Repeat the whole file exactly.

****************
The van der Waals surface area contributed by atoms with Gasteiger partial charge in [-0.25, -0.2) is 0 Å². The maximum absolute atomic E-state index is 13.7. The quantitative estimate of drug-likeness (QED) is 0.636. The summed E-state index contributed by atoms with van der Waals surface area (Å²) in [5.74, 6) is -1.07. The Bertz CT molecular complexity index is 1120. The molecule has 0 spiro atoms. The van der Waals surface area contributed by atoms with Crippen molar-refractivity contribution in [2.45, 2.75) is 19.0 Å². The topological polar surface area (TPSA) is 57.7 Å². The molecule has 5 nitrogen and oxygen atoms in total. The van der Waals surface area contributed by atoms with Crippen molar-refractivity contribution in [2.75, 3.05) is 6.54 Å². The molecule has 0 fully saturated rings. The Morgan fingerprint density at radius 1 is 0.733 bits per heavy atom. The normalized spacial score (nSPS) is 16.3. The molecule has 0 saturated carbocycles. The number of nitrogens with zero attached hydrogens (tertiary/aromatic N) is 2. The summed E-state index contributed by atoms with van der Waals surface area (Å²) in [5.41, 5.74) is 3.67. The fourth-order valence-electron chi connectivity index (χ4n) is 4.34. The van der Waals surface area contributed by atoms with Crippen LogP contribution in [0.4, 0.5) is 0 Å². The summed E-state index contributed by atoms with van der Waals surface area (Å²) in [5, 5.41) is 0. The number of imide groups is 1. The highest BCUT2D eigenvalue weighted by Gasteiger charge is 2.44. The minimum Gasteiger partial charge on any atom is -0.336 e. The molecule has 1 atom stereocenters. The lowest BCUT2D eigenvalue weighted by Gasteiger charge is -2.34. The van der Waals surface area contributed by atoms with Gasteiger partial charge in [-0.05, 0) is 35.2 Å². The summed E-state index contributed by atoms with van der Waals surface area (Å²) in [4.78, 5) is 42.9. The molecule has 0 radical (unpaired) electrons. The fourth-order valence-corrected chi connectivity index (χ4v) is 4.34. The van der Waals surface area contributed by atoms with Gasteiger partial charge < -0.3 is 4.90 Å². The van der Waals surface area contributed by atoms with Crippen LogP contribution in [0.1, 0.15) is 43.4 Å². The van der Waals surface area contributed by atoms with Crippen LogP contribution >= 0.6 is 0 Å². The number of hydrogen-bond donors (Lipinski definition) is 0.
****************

The van der Waals surface area contributed by atoms with Gasteiger partial charge in [-0.25, -0.2) is 0 Å². The maximum absolute atomic E-state index is 13.7. The quantitative estimate of drug-likeness (QED) is 0.636. The summed E-state index contributed by atoms with van der Waals surface area (Å²) in [5.74, 6) is -1.07. The Bertz CT molecular complexity index is 1120. The molecule has 0 spiro atoms. The van der Waals surface area contributed by atoms with Crippen molar-refractivity contribution in [2.45, 2.75) is 19.0 Å². The topological polar surface area (TPSA) is 57.7 Å². The molecule has 5 nitrogen and oxygen atoms in total. The van der Waals surface area contributed by atoms with Crippen molar-refractivity contribution in [2.75, 3.05) is 6.54 Å². The molecule has 0 fully saturated rings. The Morgan fingerprint density at radius 1 is 0.733 bits per heavy atom. The normalized spacial score (nSPS) is 16.3. The molecule has 0 saturated carbocycles. The number of nitrogens with zero attached hydrogens (tertiary/aromatic N) is 2. The summed E-state index contributed by atoms with van der Waals surface area (Å²) in [5.41, 5.74) is 3.67. The fourth-order valence-electron chi connectivity index (χ4n) is 4.34. The van der Waals surface area contributed by atoms with Crippen LogP contribution in [0.4, 0.5) is 0 Å². The summed E-state index contributed by atoms with van der Waals surface area (Å²) in [5, 5.41) is 0. The number of imide groups is 1. The highest BCUT2D eigenvalue weighted by Gasteiger charge is 2.44. The minimum Gasteiger partial charge on any atom is -0.336 e. The molecule has 1 atom stereocenters. The lowest BCUT2D eigenvalue weighted by Gasteiger charge is -2.34. The van der Waals surface area contributed by atoms with Gasteiger partial charge in [-0.05, 0) is 35.2 Å². The summed E-state index contributed by atoms with van der Waals surface area (Å²) in [4.78, 5) is 42.9. The molecule has 0 radical (unpaired) electrons. The fourth-order valence-corrected chi connectivity index (χ4v) is 4.34. The van der Waals surface area contributed by atoms with Gasteiger partial charge < -0.3 is 4.90 Å². The van der Waals surface area contributed by atoms with Crippen LogP contribution in [0.1, 0.15) is 43.4 Å². The van der Waals surface area contributed by atoms with Crippen LogP contribution >= 0.6 is 0 Å². The number of hydrogen-bond donors (Lipinski definition) is 0.